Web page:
Knowledge@Wharton recently published an interesting article on research showing middle managers are the most important people in knowledge-intensive industries for delivering the greatest impact on company performance – more important than senior executives or the “creative innovators.” Why?
1) Middle managers turn “ideas” from the creative innovators into “projects” that can be completed. I have a friend who calls herself “the idea person.” She comes up with great ideas, but never steps up to actually help execute the idea itself. According to this research, innovators in knowledge-intensive industries are similar. They come up with great ideas, but need a skilled manager to put into place a project plan that will help them work through the idea to deliver a valuable product or service.
“The best managers are able to work closely with the innovators to turn their ideas into realistic project plans, he adds, and they are effective at motivating the team and facilitating ‘collective creativity.’”
2) Middle managers coordinate the work of others. For creative people, it can be easy to focus on your latest, greatest idea to the exclusion of other work going on around you. Managers step into that, helping to refocus creative effort on ideas that have the greatest potential to drive success for the company as a whole.
“It was middle managers, rather than innovators or company strategy, who best explained the differences in firm performance. Managers accounted for 22.3% of the variation in revenue among projects, as opposed to just over 7% explained by innovators and 21.3% explained by the organization itself – including firm strategy, leadership and practices.”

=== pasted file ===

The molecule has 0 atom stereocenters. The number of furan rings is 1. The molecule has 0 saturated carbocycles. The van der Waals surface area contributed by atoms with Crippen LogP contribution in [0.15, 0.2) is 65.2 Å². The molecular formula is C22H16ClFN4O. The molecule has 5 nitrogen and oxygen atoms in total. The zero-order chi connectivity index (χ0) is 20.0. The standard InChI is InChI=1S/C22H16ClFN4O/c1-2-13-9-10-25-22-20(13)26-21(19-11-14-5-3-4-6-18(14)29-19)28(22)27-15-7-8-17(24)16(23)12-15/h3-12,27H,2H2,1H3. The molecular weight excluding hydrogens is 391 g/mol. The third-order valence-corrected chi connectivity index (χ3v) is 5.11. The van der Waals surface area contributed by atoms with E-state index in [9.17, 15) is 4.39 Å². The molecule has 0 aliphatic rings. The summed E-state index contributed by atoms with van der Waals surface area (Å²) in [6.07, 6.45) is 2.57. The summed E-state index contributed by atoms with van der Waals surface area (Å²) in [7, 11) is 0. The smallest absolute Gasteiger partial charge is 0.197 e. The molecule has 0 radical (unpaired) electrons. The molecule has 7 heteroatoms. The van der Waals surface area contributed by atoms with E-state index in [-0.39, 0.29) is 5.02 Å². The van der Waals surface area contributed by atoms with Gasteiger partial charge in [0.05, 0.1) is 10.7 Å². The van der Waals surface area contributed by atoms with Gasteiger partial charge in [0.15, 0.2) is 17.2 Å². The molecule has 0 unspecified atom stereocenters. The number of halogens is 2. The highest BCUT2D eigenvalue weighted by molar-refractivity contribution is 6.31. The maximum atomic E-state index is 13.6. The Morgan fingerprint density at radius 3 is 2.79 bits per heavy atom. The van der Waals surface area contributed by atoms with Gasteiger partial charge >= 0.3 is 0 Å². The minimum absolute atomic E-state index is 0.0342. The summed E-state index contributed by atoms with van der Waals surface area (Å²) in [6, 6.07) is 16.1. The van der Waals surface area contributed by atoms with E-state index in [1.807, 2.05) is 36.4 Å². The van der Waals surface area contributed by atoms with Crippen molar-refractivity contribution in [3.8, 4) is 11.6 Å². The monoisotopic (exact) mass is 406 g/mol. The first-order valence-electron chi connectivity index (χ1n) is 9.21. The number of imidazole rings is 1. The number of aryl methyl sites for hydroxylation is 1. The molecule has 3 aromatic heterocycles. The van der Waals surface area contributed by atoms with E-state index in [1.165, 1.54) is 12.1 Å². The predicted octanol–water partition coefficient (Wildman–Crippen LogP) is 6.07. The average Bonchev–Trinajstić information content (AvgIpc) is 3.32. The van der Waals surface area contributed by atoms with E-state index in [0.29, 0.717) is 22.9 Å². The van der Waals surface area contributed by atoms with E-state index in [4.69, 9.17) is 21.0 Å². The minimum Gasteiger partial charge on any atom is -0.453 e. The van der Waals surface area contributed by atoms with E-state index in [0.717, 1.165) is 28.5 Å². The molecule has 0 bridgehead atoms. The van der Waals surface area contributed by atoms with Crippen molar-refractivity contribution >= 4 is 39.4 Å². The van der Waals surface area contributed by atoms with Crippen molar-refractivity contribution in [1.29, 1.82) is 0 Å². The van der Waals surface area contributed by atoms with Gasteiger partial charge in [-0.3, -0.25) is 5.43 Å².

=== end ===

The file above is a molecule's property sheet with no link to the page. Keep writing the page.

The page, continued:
3) Middle managers are primarily responsible for creating a culture in which the innovators can deliver their best work. Often the brunt of jokes about being paper-shufflers at best and impediments to progress at worst, good middle managers ensure innovators have the space they need to do what they do best, which isn’t paper shuffling. By taking care of the elements of business necessary to success, good middle managers free innovators to create, to advance the organization to the next stage.
What’s your experience with management? Are you a creative innovator, a middle manager, a senior leader? Do you agree with the research or believe middle managers usually more closely resemble the pointy-haired boss in Dilbert cartoons?
About Derek Irvine
The VP of Client Strategy and Consulting at Globoforce, Derek Irvine is one of the world’s foremost experts on employee recognition and engagement, helping business leaders set a higher vision and ambition for their organizations. As a renowned speaker and co-author of "The Power of Thanks" and "Winning with a Culture of Recognition," he teaches companies how to use recognition to proactively manage company culture. Derek holds a B.Comm and Masters of Business Studies from the Smurfit Graduate Business School at University College Dublin.